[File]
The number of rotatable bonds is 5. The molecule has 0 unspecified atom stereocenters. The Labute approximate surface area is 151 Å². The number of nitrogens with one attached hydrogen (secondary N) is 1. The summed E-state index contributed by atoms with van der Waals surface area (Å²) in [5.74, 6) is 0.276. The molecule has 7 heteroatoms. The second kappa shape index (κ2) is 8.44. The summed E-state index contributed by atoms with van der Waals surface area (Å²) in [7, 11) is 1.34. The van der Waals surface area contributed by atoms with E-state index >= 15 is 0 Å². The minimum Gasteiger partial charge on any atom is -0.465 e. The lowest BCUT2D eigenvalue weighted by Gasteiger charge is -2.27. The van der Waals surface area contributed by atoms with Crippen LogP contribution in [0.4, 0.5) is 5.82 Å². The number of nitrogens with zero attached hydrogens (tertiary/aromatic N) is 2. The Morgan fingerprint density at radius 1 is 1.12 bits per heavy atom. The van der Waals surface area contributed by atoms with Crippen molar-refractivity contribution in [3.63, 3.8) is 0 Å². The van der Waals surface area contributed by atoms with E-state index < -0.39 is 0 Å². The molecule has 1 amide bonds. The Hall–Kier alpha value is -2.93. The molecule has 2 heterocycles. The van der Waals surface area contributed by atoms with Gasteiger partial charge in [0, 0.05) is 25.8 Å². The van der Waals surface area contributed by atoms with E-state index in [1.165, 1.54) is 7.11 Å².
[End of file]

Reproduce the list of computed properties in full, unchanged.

The number of rotatable bonds is 5. The molecule has 0 unspecified atom stereocenters. The Labute approximate surface area is 151 Å². The number of nitrogens with one attached hydrogen (secondary N) is 1. The summed E-state index contributed by atoms with van der Waals surface area (Å²) in [5.74, 6) is 0.276. The molecule has 7 heteroatoms. The second kappa shape index (κ2) is 8.44. The summed E-state index contributed by atoms with van der Waals surface area (Å²) in [7, 11) is 1.34. The van der Waals surface area contributed by atoms with E-state index >= 15 is 0 Å². The minimum Gasteiger partial charge on any atom is -0.465 e. The lowest BCUT2D eigenvalue weighted by Gasteiger charge is -2.27. The van der Waals surface area contributed by atoms with Crippen LogP contribution in [0.4, 0.5) is 5.82 Å². The number of nitrogens with zero attached hydrogens (tertiary/aromatic N) is 2. The Morgan fingerprint density at radius 1 is 1.12 bits per heavy atom. The van der Waals surface area contributed by atoms with Crippen molar-refractivity contribution in [3.63, 3.8) is 0 Å². The van der Waals surface area contributed by atoms with E-state index < -0.39 is 0 Å². The molecule has 1 amide bonds. The Hall–Kier alpha value is -2.93. The molecule has 2 heterocycles. The van der Waals surface area contributed by atoms with Gasteiger partial charge in [0, 0.05) is 25.8 Å². The van der Waals surface area contributed by atoms with E-state index in [1.165, 1.54) is 7.11 Å².